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Thursday, January 21, 2016

"The Fixer"

As the eighth of 13 children, Louis Herbert Belonger, was born in Swanton, Vermont on May 13, 1849.  His father was Simon Peter Belonger, who at the time of Lou's birth worked locally as a stonemason, and was of French Canadian descent.  His mother, Judith Kennedy was from Nenagh, Ireland and had been originally raised in an orphanage in that country.  When Lou was around 5 years old, the family made their way to Shullsburg, Wisconsin in search of wealth in lead mining. His mother died when Lou was just 10 years old.   Like many immigrants, their last name was changed and shortened from Belonger to Blonger, and this is the name the family carried, hereafter.

Lou, with his brothers Mike and Joe, mustered into the Union Army in 1864, just a few days before his fifteenth birthday, serving with Company B of the 142nd Regiment of Illinois.  Due to his tender age, he was assigned to play the fife, which helped keep the time of marching soldiers. 

 Lou had a knee injury and later in life, endured problems with varicose veins and leg ulcers.  He was hospitalized at White Station, Tennessee and spent the remaining 100 days of his enlistment, at the Marine Hospital in Chicago.   

When the Civil War ended, Lou had taken residence in Mount Carroll, Illinois, with a friend named William Livingston.  His brother Sam, who was ten years older, joined him.  (Sam had avoided the war and spent that time prospecting, or driving freight through Nevada and California).  When Sam came to Illinois, he fell in love with Livingston's sister, Ella, and they were eventually married.  During the courtship, Sam sent Lou to High school, and later sent him to Chicago to study business.

The later made their way west, with visions of striking it rich, they moved from one mining camp to another.  Lou was known for his silver tongue, and began to perfect his con games by working in saloons, gambling and prospecting.  They stayed in Deadwood, Silver City and San Francisco.  As they made their way around the West, Lou began to run a number of rackets.

Image source: pinterest
My research indicates that they may have met up with some of the most famous Westerners like the Earp Brothers, Bat Masterson and Doc Holliday.  I am not sure of the validity, but I read that they may have "provided protection" for the famous Earp Vendetta Ride.

Image: filforn.com
In the 1880's the Blonger Brothers had settled in Denver, Colorado. They became quite wealthy through investments in mining.  Here, they purchased two Saloons on Larimer and Stout Streets and promoted gambling, prostitution and a variety of con games - preying on hopeful miners.  They competed against a notorious group called the "Soapy Smith Gang", whose proprietor was another con-artist and crime boss of the Old West.  Eventually a decade passed and the Soapy Smith Gang was driven out, leaving the Blonger Brothers as the new king pins.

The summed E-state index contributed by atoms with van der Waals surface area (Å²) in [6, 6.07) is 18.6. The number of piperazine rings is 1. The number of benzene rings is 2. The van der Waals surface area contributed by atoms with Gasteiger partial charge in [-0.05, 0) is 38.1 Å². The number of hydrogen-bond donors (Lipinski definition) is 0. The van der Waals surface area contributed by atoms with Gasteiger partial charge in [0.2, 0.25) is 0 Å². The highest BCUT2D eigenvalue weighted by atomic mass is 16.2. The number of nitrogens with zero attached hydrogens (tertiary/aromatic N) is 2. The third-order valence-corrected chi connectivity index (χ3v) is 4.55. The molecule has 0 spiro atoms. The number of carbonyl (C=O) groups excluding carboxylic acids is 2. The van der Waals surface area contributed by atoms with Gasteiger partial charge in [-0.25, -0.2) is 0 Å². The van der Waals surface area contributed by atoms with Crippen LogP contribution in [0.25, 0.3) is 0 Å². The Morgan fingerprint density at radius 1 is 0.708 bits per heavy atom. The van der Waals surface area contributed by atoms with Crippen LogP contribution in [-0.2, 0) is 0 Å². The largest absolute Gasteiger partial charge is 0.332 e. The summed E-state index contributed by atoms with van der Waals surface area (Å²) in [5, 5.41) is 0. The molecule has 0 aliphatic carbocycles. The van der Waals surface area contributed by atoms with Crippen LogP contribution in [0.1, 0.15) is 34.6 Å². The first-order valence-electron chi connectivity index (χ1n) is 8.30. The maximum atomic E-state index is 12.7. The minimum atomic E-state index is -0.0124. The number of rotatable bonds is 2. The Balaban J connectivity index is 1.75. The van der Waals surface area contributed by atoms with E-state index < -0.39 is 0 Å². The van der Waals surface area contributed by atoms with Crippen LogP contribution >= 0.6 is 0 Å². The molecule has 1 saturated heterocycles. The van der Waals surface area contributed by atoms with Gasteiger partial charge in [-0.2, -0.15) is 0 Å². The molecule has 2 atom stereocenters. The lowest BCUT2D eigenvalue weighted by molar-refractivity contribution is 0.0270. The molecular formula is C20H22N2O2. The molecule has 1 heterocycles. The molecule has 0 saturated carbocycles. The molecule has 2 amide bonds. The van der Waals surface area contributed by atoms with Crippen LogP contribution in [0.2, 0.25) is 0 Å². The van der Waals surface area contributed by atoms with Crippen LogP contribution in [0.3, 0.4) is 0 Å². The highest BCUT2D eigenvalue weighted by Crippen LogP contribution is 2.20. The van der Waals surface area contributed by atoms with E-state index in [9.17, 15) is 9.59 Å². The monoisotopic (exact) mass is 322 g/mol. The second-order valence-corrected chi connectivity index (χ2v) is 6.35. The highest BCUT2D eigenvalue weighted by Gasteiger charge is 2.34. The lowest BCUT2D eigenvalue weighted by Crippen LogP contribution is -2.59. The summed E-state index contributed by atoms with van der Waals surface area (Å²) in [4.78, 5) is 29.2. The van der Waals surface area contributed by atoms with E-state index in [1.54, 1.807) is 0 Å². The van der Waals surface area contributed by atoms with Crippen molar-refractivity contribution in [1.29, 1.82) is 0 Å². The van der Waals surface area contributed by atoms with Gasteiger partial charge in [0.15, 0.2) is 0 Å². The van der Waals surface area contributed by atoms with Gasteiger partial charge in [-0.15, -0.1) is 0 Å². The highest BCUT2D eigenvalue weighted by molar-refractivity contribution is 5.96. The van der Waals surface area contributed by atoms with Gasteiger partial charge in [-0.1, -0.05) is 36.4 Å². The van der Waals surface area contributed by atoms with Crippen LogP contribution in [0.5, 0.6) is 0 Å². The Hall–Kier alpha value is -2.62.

Image source: pinterest
They established betting houses (one known as "the big store" where most likely the money was central) for horse racing bets and also installed machines that spat out ticker tape that looked like a legitimate stock exchange system. By using a variety of cons, they convinced unwary customers (usually visitors to the city or tourists) to lay their money down and in return they would be guaranteed winnings on horse races or stock profits.  They hired men to run gambling tables, scam people of money with shell tricks, to sell opium and he also hired professional pick pockets to prey on visitors.  Everyone who operated in the city, were "encouraged" to share their profits.

Image source: blongerbros.com
As their power grew, they influenced politics and elections were staged so that their racket was protected and gang members would not be arrested or prosecuted.  By 1920, Lou even had installed a private telephone line that was connected directly to the Chief of Police, and had "an in" with the Mayor.   His operation was to be called the "Million Dollar Bunco Ring".  Lou became known as "The Fixer". 

Around 1904, Lou had hired Adolph W. "Kid" Duff as his right hand man, and manager, who basically oversaw his operations.     

Image source: blongerbros.com
Lou's power continued until 1922 when District Attorney Philip S. Van Cise usurped the corrupt politicians and developed a "secret force” of local citizens.  His effort was funded by private donations, and Van Cise and authorized men finally arrested 33 Lou Blonger and "Kid” Duff.

Image(s) source: blongerbros.com
What followed was a highly publicized trial.  Lou and most of his gang members were convicted and sentenced to prison at Cañon City, Colorado.  Lou Blonger and "Kid” Duff received sentences for 7 to 10 years. Five months after going to prison, Blonger died on April 20, 1924 - he was 74 years old. Duff, got out on bond and committed suicide.
Image source: blongerbros.com